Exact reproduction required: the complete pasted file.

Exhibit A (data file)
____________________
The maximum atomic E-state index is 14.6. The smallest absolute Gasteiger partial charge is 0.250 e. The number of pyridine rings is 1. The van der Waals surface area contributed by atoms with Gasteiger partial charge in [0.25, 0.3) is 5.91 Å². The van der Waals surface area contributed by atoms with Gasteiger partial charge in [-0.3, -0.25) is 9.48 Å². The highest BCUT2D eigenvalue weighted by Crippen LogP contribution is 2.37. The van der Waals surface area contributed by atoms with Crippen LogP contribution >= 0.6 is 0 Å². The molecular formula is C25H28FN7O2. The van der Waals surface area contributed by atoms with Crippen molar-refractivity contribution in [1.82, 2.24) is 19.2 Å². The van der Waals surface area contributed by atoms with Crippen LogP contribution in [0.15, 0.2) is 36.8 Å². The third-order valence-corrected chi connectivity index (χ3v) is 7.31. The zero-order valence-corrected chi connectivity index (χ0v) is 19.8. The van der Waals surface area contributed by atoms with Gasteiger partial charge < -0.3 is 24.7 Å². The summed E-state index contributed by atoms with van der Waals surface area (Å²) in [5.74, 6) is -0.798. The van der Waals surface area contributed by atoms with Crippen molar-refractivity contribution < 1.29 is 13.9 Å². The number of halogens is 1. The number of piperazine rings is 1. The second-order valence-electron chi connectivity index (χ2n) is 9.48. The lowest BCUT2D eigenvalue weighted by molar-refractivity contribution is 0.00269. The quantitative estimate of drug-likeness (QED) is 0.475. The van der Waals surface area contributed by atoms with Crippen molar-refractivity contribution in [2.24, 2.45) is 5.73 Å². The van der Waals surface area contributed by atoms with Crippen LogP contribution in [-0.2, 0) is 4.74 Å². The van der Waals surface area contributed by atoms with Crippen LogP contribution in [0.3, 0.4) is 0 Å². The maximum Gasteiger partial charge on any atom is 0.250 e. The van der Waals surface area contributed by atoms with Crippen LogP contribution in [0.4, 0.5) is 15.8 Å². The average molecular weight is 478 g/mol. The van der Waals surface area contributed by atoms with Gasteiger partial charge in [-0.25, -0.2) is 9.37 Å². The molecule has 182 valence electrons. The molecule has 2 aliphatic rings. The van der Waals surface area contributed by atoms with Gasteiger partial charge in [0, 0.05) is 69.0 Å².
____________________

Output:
The maximum atomic E-state index is 14.6. The smallest absolute Gasteiger partial charge is 0.250 e. The number of pyridine rings is 1. The van der Waals surface area contributed by atoms with Gasteiger partial charge in [0.25, 0.3) is 5.91 Å². The van der Waals surface area contributed by atoms with Gasteiger partial charge in [-0.3, -0.25) is 9.48 Å². The highest BCUT2D eigenvalue weighted by Crippen LogP contribution is 2.37. The van der Waals surface area contributed by atoms with Crippen LogP contribution >= 0.6 is 0 Å². The molecular formula is C25H28FN7O2. The van der Waals surface area contributed by atoms with Crippen molar-refractivity contribution in [1.82, 2.24) is 19.2 Å². The van der Waals surface area contributed by atoms with Crippen LogP contribution in [0.15, 0.2) is 36.8 Å². The third-order valence-corrected chi connectivity index (χ3v) is 7.31. The zero-order valence-corrected chi connectivity index (χ0v) is 19.8. The van der Waals surface area contributed by atoms with Gasteiger partial charge < -0.3 is 24.7 Å². The summed E-state index contributed by atoms with van der Waals surface area (Å²) in [5.74, 6) is -0.798. The van der Waals surface area contributed by atoms with Crippen molar-refractivity contribution < 1.29 is 13.9 Å². The number of halogens is 1. The number of piperazine rings is 1. The second-order valence-electron chi connectivity index (χ2n) is 9.48. The lowest BCUT2D eigenvalue weighted by molar-refractivity contribution is 0.00269. The quantitative estimate of drug-likeness (QED) is 0.475. The van der Waals surface area contributed by atoms with Crippen molar-refractivity contribution in [2.24, 2.45) is 5.73 Å². The van der Waals surface area contributed by atoms with Crippen LogP contribution in [-0.2, 0) is 4.74 Å². The van der Waals surface area contributed by atoms with Crippen LogP contribution in [0.3, 0.4) is 0 Å². The maximum Gasteiger partial charge on any atom is 0.250 e. The van der Waals surface area contributed by atoms with Crippen LogP contribution in [0.4, 0.5) is 15.8 Å². The average molecular weight is 478 g/mol. The van der Waals surface area contributed by atoms with Gasteiger partial charge in [-0.25, -0.2) is 9.37 Å². The molecule has 182 valence electrons. The molecule has 2 aliphatic rings. The van der Waals surface area contributed by atoms with Gasteiger partial charge in [0, 0.05) is 69.0 Å².